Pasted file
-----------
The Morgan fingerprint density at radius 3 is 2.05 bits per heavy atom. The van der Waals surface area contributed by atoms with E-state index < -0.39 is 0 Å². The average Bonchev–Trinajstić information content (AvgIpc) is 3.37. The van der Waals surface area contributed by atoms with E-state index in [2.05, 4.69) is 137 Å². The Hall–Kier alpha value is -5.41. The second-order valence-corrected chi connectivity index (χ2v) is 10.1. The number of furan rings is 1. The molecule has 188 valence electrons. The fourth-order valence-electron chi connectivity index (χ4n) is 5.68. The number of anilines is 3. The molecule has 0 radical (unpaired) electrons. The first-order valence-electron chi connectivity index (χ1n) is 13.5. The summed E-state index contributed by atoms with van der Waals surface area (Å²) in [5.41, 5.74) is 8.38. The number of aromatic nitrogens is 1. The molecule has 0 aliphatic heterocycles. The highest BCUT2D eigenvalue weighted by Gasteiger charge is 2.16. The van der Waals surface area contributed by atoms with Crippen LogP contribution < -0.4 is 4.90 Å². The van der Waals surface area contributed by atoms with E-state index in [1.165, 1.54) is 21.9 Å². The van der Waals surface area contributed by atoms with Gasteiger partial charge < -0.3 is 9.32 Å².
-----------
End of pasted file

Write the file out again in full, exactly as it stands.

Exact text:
The Morgan fingerprint density at radius 3 is 2.05 bits per heavy atom. The van der Waals surface area contributed by atoms with E-state index < -0.39 is 0 Å². The average Bonchev–Trinajstić information content (AvgIpc) is 3.37. The van der Waals surface area contributed by atoms with E-state index in [2.05, 4.69) is 137 Å². The Hall–Kier alpha value is -5.41. The second-order valence-corrected chi connectivity index (χ2v) is 10.1. The number of furan rings is 1. The molecule has 188 valence electrons. The fourth-order valence-electron chi connectivity index (χ4n) is 5.68. The number of anilines is 3. The molecule has 0 radical (unpaired) electrons. The first-order valence-electron chi connectivity index (χ1n) is 13.5. The summed E-state index contributed by atoms with van der Waals surface area (Å²) in [5.41, 5.74) is 8.38. The number of aromatic nitrogens is 1. The molecule has 0 aliphatic heterocycles. The highest BCUT2D eigenvalue weighted by Gasteiger charge is 2.16. The van der Waals surface area contributed by atoms with Crippen LogP contribution < -0.4 is 4.90 Å². The van der Waals surface area contributed by atoms with E-state index in [1.165, 1.54) is 21.9 Å². The van der Waals surface area contributed by atoms with Gasteiger partial charge < -0.3 is 9.32 Å².